Learning and Adapting during COVID-19 Series | Webinar 3: Can a Planetary Health Lens Inform Pandemic Response?
The COVID-19 pandemic has upended traditional thinking about global health, and highlighted linkages between environmental health, biodiversity conservation, and human health. The emerging field of planetary health provides a valuable lens for governments and international development practitioners to consider new multi-faceted approaches to mitigating the threat that COVID-19 poses in the short and long term.
Born out of growing recognition of the impacts of global environmental change on human health, planetary health is an emerging field of scientific inquiry and a dynamic community of researchers and advocates dedicated to improving the health of people and the planet. By better understanding how breaching environmental limits can contribute to infectious disease outbreaks, we can begin reforming the political and economic forces that lead to poor public health and environmental outcomes, build resilience to future pandemics, and strengthen global health security.
This webinar will introduce the nascent field of planetary health, examine its links with COVID-19 and other contemporary health challenges, and explore how it can contribute to international development policy and implementation.
Watch the Webinar
Hear from our panelists below. You can also download the presentation:
- Renzo Guinto: Can a Planetary Health Lens Inform Pandemic Response?
Renzo Guinto, MD, DrPH, Chief Planetary Doctor, PH Lab
Renzo Guinto, MD DrPH is Chief Planetary Doctor of PH Lab – a “glo-cal think-and-do tank” for advancing the health of both people and the planet. An Obama Foundation Asia-Pacific Leader and Aspen Institute New Voices Fellow, Renzo received his Doctor of Public Health degree from Harvard University; for his doctoral dissertation, he investigated the concept of “climate-smart” health systems in coastal municipalities in the Philippines. Renzo is member of the Editorial Advisory Board of The Lancet Planetary Health; adviser to the Forum on Climate Change and Health of the World Innovation Summit for Health; and Next Generation One Health Adviser of the Lancet One Health Commission hosted by the University of Oslo. He previously consulted for various organizations including the Institute of Tropical Medicine in Antwerp, Belgium; World Bank; World Health Organization; Health Care Without Harm; International Organization for Migration; Philippine Department of Health, and University of the Philippines Manila. Renzo has traveled to and lectured in nearly 50 countries; published more than 100 articles in scientific journals, books, and popular media; and directed and produced short films that communicate the message of planetary healing to the world.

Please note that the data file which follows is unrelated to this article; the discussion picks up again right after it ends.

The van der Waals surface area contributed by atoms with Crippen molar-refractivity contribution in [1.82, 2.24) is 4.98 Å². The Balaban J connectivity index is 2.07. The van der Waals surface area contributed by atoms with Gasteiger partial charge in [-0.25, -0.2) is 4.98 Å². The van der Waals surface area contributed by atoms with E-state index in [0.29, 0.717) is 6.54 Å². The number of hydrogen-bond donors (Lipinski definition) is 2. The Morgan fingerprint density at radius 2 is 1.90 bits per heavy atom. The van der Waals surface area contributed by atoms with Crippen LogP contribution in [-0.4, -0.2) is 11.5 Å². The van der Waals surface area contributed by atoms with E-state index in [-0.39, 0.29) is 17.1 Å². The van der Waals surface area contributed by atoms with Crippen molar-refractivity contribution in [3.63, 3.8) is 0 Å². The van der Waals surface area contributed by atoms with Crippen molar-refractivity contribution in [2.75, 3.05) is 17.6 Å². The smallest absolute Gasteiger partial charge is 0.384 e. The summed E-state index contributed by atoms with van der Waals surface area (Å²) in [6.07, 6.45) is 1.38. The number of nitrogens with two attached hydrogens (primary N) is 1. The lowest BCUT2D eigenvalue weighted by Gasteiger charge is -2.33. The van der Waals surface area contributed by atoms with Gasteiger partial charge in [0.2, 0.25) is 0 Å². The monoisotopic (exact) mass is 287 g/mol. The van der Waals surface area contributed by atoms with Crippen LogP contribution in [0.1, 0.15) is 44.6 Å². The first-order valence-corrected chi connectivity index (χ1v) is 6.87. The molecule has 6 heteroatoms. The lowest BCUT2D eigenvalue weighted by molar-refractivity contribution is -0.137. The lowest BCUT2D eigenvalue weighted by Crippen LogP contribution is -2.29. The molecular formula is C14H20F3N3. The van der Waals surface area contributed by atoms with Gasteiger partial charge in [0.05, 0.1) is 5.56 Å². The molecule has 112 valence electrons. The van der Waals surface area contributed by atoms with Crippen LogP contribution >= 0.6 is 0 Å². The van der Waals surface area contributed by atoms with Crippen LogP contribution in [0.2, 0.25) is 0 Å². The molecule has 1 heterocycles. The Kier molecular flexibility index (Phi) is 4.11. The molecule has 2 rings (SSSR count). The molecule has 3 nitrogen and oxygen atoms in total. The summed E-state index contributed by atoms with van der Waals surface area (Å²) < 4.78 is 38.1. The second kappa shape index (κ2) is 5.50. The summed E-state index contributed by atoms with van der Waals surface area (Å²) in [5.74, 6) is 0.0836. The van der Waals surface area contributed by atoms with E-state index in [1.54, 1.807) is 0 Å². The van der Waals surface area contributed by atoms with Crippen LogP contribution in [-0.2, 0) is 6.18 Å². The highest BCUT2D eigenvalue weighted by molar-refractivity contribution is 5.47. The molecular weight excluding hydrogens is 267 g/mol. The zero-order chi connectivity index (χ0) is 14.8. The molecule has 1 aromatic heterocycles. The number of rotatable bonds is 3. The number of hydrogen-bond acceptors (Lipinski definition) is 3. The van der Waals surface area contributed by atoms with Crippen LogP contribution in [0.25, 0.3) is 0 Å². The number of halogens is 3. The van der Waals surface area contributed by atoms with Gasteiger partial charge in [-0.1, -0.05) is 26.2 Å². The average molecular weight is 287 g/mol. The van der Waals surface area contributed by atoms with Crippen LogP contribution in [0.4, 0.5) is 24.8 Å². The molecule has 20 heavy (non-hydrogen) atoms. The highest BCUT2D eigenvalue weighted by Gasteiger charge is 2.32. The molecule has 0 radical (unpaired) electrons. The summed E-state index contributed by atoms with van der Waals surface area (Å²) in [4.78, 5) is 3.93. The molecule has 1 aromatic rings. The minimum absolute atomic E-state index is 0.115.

Katherine Wachala, Biodiversity Conservation and Natural Resource Management Specialist, RTI International
Katherine (Kathy) Wachala is an international environmental development professional specializing in biodiversity conservation and countering wildlife trafficking (CWT). In her current role at RTI, Kathy manages two U.S. Agency for International Development (USAID) programs with CWT efforts: USAID Wildlife Asia, a regional program based in Bangkok that works throughout southeast Asia; and USAID PROTECT, focusing on conservation efforts throughout Tanzania through public-private partnerships. As the supply for wildlife comes from Africa and the demand is in Asia, Kathy and both project teams have worked to fortify the link between these two continents as USAID and other donors are looking to improve their approach for transcontinental work. Kathy joined RTI in late 2017 from the Smithsonian Institution, where she was Deputy Chief of Party for the USAID Bengal Tiger Conservation Activity based in Bangladesh. She has worked in more than 30 countries throughout sub-Saharan Africa, southern and southeast Asia, and the Middle East.
Taylor Williamson, Health Systems Manager, RTI International
Taylor Williamson is responsible for programming, strategies, and research to strengthen health systems, with a focus on public management, accountability, sustainability, and human rights. He has 15 years of experience designing and implementing health systems programs, with attention to how health system reforms affect family planning, maternal health, neglected tropical disease, and HIV services. As a project manager and health governance technical lead for three centrally-funded USAID health system strengthening projects (Health Systems 20/20, the Health Policy Project, and the Health Policy Plus Project), he provided technical direction and leadership for health governance challenges, including country programs to improve access to justice for people living with HIV and key populations, strengthen health sector decentralization, and assess health systems. He previously worked in Rwanda, where he managed CHF International’s (now Global Communities) capacity development portfolio, working with civil society organizations to improve their strategic planning, program management, and advocacy skills. He has published several manuscripts and working papers on civil society, decentralization, human rights, and social accountability.